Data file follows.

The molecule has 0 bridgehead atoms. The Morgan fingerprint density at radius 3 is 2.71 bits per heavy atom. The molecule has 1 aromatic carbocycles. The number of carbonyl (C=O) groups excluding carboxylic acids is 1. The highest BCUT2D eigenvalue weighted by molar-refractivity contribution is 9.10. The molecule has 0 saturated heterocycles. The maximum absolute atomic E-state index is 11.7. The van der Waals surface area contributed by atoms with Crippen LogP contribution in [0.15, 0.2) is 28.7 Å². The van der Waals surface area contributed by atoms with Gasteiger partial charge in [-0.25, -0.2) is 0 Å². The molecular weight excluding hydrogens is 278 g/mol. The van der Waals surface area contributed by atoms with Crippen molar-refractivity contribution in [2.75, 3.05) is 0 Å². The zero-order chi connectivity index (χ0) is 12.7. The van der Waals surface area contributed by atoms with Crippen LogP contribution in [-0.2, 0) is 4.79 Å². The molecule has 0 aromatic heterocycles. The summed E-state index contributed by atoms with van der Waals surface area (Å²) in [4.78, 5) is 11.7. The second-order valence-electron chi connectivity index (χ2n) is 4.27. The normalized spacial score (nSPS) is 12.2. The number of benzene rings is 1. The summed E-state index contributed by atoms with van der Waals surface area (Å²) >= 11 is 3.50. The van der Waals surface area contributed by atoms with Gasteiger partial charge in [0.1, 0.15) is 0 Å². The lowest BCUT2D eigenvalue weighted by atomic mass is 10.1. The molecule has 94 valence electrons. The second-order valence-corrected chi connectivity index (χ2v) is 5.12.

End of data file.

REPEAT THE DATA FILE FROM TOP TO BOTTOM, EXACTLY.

The molecule has 0 bridgehead atoms. The Morgan fingerprint density at radius 3 is 2.71 bits per heavy atom. The molecule has 1 aromatic carbocycles. The number of carbonyl (C=O) groups excluding carboxylic acids is 1. The highest BCUT2D eigenvalue weighted by molar-refractivity contribution is 9.10. The molecule has 0 saturated heterocycles. The maximum absolute atomic E-state index is 11.7. The van der Waals surface area contributed by atoms with Crippen LogP contribution in [0.15, 0.2) is 28.7 Å². The van der Waals surface area contributed by atoms with Gasteiger partial charge in [-0.25, -0.2) is 0 Å². The molecular weight excluding hydrogens is 278 g/mol. The van der Waals surface area contributed by atoms with Crippen molar-refractivity contribution in [2.75, 3.05) is 0 Å². The zero-order chi connectivity index (χ0) is 12.7. The van der Waals surface area contributed by atoms with Crippen LogP contribution in [-0.2, 0) is 4.79 Å². The molecule has 0 aromatic heterocycles. The summed E-state index contributed by atoms with van der Waals surface area (Å²) in [4.78, 5) is 11.7. The second-order valence-electron chi connectivity index (χ2n) is 4.27. The normalized spacial score (nSPS) is 12.2. The number of benzene rings is 1. The summed E-state index contributed by atoms with van der Waals surface area (Å²) >= 11 is 3.50. The van der Waals surface area contributed by atoms with Gasteiger partial charge in [0.1, 0.15) is 0 Å². The lowest BCUT2D eigenvalue weighted by atomic mass is 10.1. The molecule has 94 valence electrons. The second-order valence-corrected chi connectivity index (χ2v) is 5.12.